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Chapter 12

Chapter 12- Personality-1.docx


Department
Psychology
Course Code
PS101
Professor
Don Morgenson
Chapter
12

Page:
of 8
Chapter 12 Personality
Personality refers to an individual’s unique constellation of consistent behavioural traits
(enduring thoughts, feelings and behaviour).
Roughly 50% of our personality traits are genetic, 50% are environmental
Personality is used to explain:
Consistency: The stability in a person’s behaviour over time and across situations
Distinctiveness: The behavioural differences among people reacting to the same
situation
The “Big Five” Personality traits as stated by Robert McCrae & Paul Costa
1. Extraversion
High score: outgoing, sociable, upbeat, friendly, assertive
Positive emotionality
Tend to be happier; more positive outlook on life
2. Neuroticism
High score: anxious, hostile, self-conscious, insecure and vulnerable
Overreact in response to stress
Impulsive and emotionally insecure
3. Openness
High score: tolerant of ambiguity, curious, flexible, imaginative, artistic
Fosters Liberalism
4. Agreeableness
High score: sympathetic, trusting, cooperative, modest and straightforward
Empathy and helping behaviour
5. Conscientiousness
High score: diligent, disciplined, well-organized, punctual and dependable
Personality theories can be divided into four categories:
oPsychodynamic perspectives
oBehavioural perspectives
oHumanistic perspectives
oBiological perspectives
Psychodynamic Perspectives
oPsychodynamic theories derive from the work of Sigmund Freud, which focus on
unconscious mental forces
Sigmund Freud
Originally interested in medicine
Obsessed with being famous
Gifted writer
Theory: Psychoanalytic theory attempts to explain personality, motivation, and
psychological disorders by focusing on the influence of early childhood
experiences, unconscious motives and conflicts, and the methods people use to
cope with sexual urges
His ideas offended others because they suggested that:
oPeople were not in control of their own behaviour
oThe adult personality was shaped by childhood experiences and other
factors beyond one’s control
oSexual urges drive behaviour, which offended those who held the
conservative / Victorian values of the time
Iceberg theory: our consciousness is only the tip of the iceberg (below is the
unconsciousness)
Freud divided personality into three components
oThe Id: the instinctive component of personality that operates according to
the pleasure principal
Pleasure Principal: demands immediate gratification of its urges
The id houses the raw biological urges (to eat, sleep, defecate, etc.)
Primary process thinking
oThe Ego: the decision-making component of personality that operates
according to the reality principal
Reality Principal: seeks to delay gratification of the id until
appropriate outlets and situations can be found
The ego mediates between the ego and the external social world
Considers social realities in deciding how to behave
Secondary process thinking
oThe Superego: the moral component of personality that incorporates social
standards about what represents right and wrong
Conscious: contact with the outside world
Preconscious: material just beneath the surface
Unconscious: difficult to retrieve material; well below the surface of awareness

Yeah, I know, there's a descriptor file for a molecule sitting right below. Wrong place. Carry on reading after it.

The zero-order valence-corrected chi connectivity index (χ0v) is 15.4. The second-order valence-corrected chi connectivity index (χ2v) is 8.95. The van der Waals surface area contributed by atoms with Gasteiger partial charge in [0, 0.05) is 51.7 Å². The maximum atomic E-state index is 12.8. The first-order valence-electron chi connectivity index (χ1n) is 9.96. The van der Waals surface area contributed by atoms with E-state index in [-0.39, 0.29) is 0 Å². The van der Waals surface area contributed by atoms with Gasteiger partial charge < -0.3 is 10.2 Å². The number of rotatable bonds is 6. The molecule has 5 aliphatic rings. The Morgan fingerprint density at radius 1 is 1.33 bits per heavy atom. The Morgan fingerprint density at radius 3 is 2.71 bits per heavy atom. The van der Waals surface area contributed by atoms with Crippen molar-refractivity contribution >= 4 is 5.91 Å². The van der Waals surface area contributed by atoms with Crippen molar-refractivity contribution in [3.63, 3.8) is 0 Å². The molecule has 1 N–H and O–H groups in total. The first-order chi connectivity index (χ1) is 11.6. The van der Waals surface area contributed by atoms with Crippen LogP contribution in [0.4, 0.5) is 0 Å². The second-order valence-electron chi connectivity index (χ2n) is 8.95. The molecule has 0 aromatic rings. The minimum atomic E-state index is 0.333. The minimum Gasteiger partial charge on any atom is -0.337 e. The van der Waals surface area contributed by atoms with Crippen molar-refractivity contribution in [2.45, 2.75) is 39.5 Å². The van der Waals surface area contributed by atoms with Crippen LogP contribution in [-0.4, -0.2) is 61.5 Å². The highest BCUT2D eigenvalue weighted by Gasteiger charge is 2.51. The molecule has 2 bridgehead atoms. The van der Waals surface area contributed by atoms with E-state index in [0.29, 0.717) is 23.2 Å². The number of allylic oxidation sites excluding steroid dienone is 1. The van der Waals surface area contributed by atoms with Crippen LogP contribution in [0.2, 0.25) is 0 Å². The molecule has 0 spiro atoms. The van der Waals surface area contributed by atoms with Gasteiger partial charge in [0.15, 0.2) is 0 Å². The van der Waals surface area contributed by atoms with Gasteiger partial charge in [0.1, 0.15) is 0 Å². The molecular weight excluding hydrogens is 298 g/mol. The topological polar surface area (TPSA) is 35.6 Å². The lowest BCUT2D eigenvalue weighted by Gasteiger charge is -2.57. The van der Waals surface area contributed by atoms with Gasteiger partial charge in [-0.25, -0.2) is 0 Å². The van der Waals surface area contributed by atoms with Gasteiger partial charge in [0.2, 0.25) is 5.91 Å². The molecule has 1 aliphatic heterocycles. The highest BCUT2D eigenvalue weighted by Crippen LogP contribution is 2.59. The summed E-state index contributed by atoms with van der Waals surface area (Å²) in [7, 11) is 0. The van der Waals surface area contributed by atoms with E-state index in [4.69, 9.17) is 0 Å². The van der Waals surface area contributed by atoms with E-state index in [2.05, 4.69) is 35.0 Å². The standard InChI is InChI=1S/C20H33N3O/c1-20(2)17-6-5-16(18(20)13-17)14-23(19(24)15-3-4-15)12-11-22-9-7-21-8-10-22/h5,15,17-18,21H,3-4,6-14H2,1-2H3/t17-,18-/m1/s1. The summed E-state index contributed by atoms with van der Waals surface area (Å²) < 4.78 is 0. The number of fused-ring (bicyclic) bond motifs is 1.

How do we get to the unconscious?
1. Free association
2. Slips of the tongue
3. Dream analysis
Psychosexual Development
Stage Location Description Examples
0- 1 Years
Old
Oral Libido within the mouth Biting, chewing,
sucking
2- 3 Years
Old
Anal Libido from defecating Toilet training
4- 5 Years
Old
Phallic Conflict resulting from the sexual
desire towards the parent of
opposite gender
Young daughter
wanting father. Young
son wanting mother.
5- Puberty Latency Libido temporarily disappears No sexual desire,
which allows for
opposite gender
friends.
Adult Genital Libido from intimate relationships Sexual urges drive
behaviour.
Ego Defense Mechanisms
Defense
Mechanism
Definition Example
Repression
Keeping distressing thoughts
and feelings buried in the
unconscious.
A traumatized soldier has no
recollection of a near-death
experience.
Projection
Attributing one’s own thoughts
or feelings onto another.
A woman that hates her boss
convinces herself that her boss
actually hates her.
Displacement
Diverting emotional feelings
from the original source to a
substitute target (scapegoat).
After a parental scolding, a girl
takes her anger out on her
younger brother.
Reaction
Formation
Behaving in a way that is
exactly the opposite of one’s
feelings.
A parent who resents a child,
spoils the child with gifts.
Regression
When one is stressed, they
revert to a prior state when they
were secure.
An adult has a hissy-fit when he
doesn’t get his way.
Rationalization
Creating false but plausible
excuses to justify unacceptable
behaviour.
A student watches TV instead of
studying, saying that “additional
study wouldn’t do any good”.
Identification
Bolstering self-esteem by
forming an imaginary or real
alliance with some person or
group.
An insecure young joins a
fraternity to boost his self-esteem.
Sublimation
Occurs when unconscious,
unacceptable impulses are
converted into socially
acceptable behaviour.
A young man’s longing for intimacy
is channeled into his creative
artwork.
Introjection Values: if you can’t beat them, join them.
Identification Fixation: failure to move forward from one stage to another as
expected.
Create Fantasies
Compensation Compensating weaknesses by emphasizing strengths in another
area.
Denial of Reality Arguing against something by stating it doesn’t exist.
Problems with Freud’s Theories
1. Cannot verify with empirical evidence
2. Violate the Law of Parsimony (the simplest explanation is the best)
3. Case load was biased  Phallocentric
4. Development theory (didn’t experiment with children)
5. Dependent on adult memories
6. Ignores the “Healthy Personality”